What does it take to hire the “right” talent ?
January 19, 2011 1 Comment
Despite thousands of applicants applying to organizations with job opportunities, businesses today are facing a long-term talent shortage unlike anything experienced over the past several decades. Leading editorials as diverse as The Economist and CNN Money have pointed out that the problem is the shrinkage in highly skilled work force, increasing worldwide demand for highly skilled knowledge workers and globalization of the economy will create difficulty for even the most creative and successful businesses in managing their talent pipeline.
Over the next 10 years, the demand for talented people will far exceed the availability of skilled workers – at all levels, and in all industries. Before proceeding further, let’s put things into perspective. The recruitment and staffing department within each organization is responsible for recruiting the primary assets of the company – its workforce. For a company to make sure that their recruiting department is effective and efficient, proper performance metrics must be employed along with the aid of tools and techniques to source and screen talent.
How do I know I have a problem?
* I have fewer applicants than I’d like showing up at my door
* Resumes never give me the right picture
* I am spending too much time calling each candidate
* I am spending too much time talking to candidates that are not really qualified
* My applicant to hire ratio is very low
* Line organizations constantly differ with the candidates that are shortlisted
As we speak with staffing and talent acquisition executives from around the world, they all express frustration in creating a measurable means that drives one main objective – getting the right candidate for the job. In order to achieve this objective we must first look at how the recruiter of today is being measured and its implications on how he/she sources. We have noticed that organizations measuring their recruiters in traditional methods and processes are losing out in the war for talent.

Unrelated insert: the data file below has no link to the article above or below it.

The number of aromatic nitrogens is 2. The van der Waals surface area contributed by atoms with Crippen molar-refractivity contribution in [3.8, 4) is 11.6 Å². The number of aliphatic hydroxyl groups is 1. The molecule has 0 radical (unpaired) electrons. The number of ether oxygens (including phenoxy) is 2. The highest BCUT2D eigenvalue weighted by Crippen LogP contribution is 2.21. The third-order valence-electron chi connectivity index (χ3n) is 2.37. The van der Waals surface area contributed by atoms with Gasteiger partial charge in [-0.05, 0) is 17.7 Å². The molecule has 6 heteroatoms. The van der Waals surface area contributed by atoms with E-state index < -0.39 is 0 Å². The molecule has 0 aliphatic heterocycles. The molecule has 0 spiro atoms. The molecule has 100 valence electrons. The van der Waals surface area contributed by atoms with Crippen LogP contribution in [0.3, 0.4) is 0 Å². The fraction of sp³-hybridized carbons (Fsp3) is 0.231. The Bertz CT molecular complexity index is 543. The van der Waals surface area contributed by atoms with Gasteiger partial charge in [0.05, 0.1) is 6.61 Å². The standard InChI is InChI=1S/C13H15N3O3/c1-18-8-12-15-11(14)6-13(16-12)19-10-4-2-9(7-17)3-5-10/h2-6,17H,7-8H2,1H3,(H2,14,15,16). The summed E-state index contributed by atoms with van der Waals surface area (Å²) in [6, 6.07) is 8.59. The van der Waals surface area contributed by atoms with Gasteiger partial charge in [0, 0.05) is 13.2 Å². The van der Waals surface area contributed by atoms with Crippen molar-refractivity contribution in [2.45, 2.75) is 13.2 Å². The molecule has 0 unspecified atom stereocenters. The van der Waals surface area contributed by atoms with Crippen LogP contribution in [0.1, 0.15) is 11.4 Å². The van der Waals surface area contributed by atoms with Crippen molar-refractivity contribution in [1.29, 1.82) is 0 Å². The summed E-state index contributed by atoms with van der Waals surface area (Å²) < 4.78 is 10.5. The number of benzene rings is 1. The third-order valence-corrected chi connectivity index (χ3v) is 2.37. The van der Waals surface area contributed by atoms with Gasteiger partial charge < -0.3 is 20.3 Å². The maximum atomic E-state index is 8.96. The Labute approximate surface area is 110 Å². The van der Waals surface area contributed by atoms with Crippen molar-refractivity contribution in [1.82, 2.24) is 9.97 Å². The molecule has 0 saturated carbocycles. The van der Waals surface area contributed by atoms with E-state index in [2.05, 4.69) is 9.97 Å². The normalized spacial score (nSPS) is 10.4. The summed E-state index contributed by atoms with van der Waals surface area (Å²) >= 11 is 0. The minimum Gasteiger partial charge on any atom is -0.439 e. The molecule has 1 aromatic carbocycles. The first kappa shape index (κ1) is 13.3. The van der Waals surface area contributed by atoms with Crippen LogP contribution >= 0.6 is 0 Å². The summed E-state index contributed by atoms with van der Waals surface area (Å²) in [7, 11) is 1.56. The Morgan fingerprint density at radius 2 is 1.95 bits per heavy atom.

According to us recruitment has 3 key areas to focus on that every recruiter and recruitment manager need to live by.
1. Attracting talent exhaustively
2. Screen talent systematically
3. Measuring talent for knowledge, skills, abilities, and other factors such as fit.
What am I doing wrong?
Recruiters today are being trained to “screen out” applicants, thus making their roles very transactional. Measuring the number of transactions a recruiter could perform in a specific amount of time led to the creation of the most commonly used metrics: Cost-Per-Hire. Many organizations continue to employ these same metrics on today’s recruiter with poor results and low “client” satisfaction.
Cost-Per-Hire, the most common measurement applied to recruiting, only looks at the initial cost and not the long-term cost associated with hiring the wrong candidate. Focusing purely on initial cost will drive recruiters to focus on making more hires as opposed to making better hires and loosing focus on the three elements of recruitment practices. This metric can inadvertently create conflicts between recruiting and hiring managers by driving the recruiter to ‘sell’ candidates internally that may not be appropriate but come at a low cost.
To summarize: “How recruiters are measured is having its impact on the quality of hires”. But smart recruiters and recruitment managers can change the way they hire and be accountable for quality of hires while continuing to make more hires through a very systematic approach. To achieve this recruiters should spend more time with pre-qualified candidates and leverage technology that simplifies processes and systematically follows the 3 key areas of focus; attract, screen, and measure.
How do I address that problem?
The smartest employers, who hire the best people, recruit a pre-qualified candidate pool of potential employees before they need to fill a job. The earlier you adopt these practices, the better your organization will do in the war for talent.